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The Washington County Museum of Fine Arts
Established in 1931 the WCMFA provides a vibrant place for the presentation and exploration of art of lasting quality for the benefit of a diverse public through intentional art collecting, lively interpretation, diligent preservation and care, active educational programs, and opportunities for social interaction. The museum serves the people of Washington County and citizens from the four-state region of Maryland, Pennsylvania, West Virginia and Virginia, and is accredited by the American Alliance of Museums (reaccredited November 2016). Through its policy of free admission, the Museum provides access to a nationally recognized art collection of over 6,500 works of art. The Washington County Museum of Fine Arts has an enduring commitment to arts education and to providing opportunities for regional artists. The Museum actively collects works of art in the fields of American Art and world cultures.
Hagerstown native, Anna Brugh Singer, and her husband, noted American Impressionist painter, William Henry Singer, founded the WCMFA in 1931 and established the art collection by donating from their own collections of American, European, and Asian works of art. Their generosity and that of subsequent collectors established a remarkable art collection with strengths in American art, European, and international collections that reflect the founders’ cosmopolitan world view.
The Singer Memorial Gallery was recently reinterpreted (2013) to focus on the founders’ collecting and features European and American paintings and sculpture; works by contemporary American impressionists known by the Singers, including Childe Hassam and Willard Metcalf; and nineteenth-century French works, including Barbizon School paintings and sculptures by Rodin. The nearby Smith Gallery presents notable American 19th century works, including paintings from the Peale family, Benjamin West, Thomas Cole, Thomas Birch, Frederic Church and Thomas Moran, and sculpture by Paul Wayland Bartlett, Gutzon Borglum, and Casper Buberl.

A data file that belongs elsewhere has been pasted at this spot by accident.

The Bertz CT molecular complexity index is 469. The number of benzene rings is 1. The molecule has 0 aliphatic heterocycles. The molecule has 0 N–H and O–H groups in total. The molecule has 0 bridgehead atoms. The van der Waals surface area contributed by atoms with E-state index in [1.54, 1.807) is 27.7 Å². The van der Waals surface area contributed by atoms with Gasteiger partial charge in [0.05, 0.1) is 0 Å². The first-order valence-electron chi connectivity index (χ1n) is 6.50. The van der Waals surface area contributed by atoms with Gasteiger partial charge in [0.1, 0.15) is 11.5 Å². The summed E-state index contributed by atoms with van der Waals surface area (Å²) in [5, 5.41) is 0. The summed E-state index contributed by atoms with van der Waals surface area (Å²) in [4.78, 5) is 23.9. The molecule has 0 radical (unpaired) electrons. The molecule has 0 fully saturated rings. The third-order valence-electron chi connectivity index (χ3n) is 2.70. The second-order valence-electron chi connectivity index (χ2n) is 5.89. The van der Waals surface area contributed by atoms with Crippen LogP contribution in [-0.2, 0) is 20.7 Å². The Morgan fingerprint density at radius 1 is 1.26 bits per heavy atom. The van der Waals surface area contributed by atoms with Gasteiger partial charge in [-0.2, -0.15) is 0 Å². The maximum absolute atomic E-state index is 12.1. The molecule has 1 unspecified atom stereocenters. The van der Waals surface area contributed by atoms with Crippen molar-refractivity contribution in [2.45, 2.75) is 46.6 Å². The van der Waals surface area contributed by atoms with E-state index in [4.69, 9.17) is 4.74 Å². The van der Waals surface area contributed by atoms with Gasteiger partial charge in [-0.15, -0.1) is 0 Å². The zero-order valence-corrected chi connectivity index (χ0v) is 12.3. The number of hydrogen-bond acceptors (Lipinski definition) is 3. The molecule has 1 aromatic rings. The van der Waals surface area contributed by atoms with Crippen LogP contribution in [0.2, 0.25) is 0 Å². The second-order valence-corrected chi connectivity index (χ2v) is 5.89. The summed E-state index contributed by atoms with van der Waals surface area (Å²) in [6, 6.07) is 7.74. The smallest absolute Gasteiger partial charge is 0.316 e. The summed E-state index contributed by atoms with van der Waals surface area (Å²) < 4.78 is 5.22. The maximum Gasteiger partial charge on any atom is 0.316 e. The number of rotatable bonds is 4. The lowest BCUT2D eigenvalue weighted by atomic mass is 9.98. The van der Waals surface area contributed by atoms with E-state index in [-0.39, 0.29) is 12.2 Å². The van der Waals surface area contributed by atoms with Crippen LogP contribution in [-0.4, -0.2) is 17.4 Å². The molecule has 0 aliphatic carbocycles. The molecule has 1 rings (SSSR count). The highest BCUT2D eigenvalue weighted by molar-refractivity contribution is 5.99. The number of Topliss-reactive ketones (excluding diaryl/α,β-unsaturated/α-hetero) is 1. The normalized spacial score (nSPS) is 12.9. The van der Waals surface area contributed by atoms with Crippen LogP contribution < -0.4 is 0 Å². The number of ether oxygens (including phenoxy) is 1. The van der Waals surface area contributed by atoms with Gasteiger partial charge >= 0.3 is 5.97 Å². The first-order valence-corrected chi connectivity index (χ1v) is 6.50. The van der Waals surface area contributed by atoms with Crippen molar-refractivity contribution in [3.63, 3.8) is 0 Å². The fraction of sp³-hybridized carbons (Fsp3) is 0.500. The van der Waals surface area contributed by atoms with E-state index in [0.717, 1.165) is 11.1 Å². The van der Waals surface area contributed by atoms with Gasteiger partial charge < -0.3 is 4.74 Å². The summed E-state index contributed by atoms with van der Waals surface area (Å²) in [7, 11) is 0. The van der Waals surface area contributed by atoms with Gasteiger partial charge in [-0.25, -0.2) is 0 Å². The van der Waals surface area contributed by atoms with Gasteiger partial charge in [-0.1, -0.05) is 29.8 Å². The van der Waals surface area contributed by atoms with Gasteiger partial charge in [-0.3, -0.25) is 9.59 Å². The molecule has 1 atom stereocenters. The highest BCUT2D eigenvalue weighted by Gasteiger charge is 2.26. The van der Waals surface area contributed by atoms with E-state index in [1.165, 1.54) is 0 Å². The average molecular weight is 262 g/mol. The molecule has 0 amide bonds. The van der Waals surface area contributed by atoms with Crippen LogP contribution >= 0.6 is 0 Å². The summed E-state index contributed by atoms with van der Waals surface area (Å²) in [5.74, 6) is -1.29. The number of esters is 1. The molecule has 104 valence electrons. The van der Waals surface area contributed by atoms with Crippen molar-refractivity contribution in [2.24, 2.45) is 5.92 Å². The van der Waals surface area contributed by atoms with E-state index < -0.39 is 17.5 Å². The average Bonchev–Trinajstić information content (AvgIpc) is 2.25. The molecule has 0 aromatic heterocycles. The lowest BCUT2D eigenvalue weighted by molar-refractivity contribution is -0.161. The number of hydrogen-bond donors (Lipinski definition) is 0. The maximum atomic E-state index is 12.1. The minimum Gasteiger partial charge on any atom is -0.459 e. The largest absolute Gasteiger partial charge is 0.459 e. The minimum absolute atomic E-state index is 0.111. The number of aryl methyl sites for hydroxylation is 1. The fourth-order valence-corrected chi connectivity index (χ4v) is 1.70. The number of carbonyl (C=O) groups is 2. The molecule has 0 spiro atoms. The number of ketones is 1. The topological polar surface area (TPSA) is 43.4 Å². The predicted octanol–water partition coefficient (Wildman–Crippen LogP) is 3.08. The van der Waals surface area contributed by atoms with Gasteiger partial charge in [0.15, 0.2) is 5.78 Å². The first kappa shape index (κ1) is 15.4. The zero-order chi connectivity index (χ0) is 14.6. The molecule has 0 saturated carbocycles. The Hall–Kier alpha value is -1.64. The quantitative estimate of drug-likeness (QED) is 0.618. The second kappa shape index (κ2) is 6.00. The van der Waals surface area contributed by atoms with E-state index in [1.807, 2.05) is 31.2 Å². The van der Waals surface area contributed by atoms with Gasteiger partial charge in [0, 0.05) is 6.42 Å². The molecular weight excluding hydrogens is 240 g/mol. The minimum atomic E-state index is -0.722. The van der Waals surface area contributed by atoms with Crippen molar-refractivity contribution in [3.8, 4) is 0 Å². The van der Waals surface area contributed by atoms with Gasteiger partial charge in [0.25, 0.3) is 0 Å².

Following the Singer Gallery project, the Kerstein Gallery was reinstalled (2015) and devoted to American art of the 20th century, beginning with outstanding examples of works by The Eight, including significant portraits by Robert Henri and George Luks; a still life by William Glackens; an ethereal landscape by Arthur Davies; and a John Sloan landscape. In addition to a fine representation of The Eight, the WCMFA holds other pivotal 20th-century paintings including an outstanding Edward J. Steichen landscape, Yellow Moon (1909); important mid-century works by Philip Guston and Milton Avery; a significant Gene Davis painting, representing the regional Washington Color School, and Norman Rockwell’s The Oculist. The installation also presents decorative arts including 20th-century glass, as well as sculptures by Malvina Hoffman and Reuben R. Kramer.